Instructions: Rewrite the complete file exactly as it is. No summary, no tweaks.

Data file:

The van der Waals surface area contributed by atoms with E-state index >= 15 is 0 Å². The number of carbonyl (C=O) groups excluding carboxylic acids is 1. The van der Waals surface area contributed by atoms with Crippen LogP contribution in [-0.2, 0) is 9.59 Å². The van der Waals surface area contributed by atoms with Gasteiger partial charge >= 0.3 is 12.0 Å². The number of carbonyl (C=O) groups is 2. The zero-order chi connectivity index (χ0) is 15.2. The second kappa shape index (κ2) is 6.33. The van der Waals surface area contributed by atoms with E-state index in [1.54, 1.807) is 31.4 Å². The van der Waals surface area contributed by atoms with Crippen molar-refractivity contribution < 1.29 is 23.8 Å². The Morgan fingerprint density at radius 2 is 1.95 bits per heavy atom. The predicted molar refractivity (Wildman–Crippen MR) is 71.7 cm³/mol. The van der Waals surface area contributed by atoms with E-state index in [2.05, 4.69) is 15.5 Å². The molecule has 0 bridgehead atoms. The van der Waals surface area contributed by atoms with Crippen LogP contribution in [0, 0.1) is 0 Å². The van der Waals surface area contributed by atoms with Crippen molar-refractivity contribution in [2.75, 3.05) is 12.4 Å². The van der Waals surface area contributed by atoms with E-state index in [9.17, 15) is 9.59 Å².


The van der Waals surface area contributed by atoms with E-state index >= 15 is 0 Å². The number of carbonyl (C=O) groups excluding carboxylic acids is 1. The van der Waals surface area contributed by atoms with Crippen LogP contribution in [-0.2, 0) is 9.59 Å². The van der Waals surface area contributed by atoms with Gasteiger partial charge >= 0.3 is 12.0 Å². The number of carbonyl (C=O) groups is 2. The zero-order chi connectivity index (χ0) is 15.2. The second kappa shape index (κ2) is 6.33. The van der Waals surface area contributed by atoms with E-state index in [1.54, 1.807) is 31.4 Å². The van der Waals surface area contributed by atoms with Crippen molar-refractivity contribution < 1.29 is 23.8 Å². The Morgan fingerprint density at radius 2 is 1.95 bits per heavy atom. The predicted molar refractivity (Wildman–Crippen MR) is 71.7 cm³/mol. The van der Waals surface area contributed by atoms with E-state index in [2.05, 4.69) is 15.5 Å². The molecule has 0 bridgehead atoms. The van der Waals surface area contributed by atoms with Crippen LogP contribution in [0, 0.1) is 0 Å². The van der Waals surface area contributed by atoms with Crippen molar-refractivity contribution in [2.75, 3.05) is 12.4 Å². The van der Waals surface area contributed by atoms with E-state index in [9.17, 15) is 9.59 Å².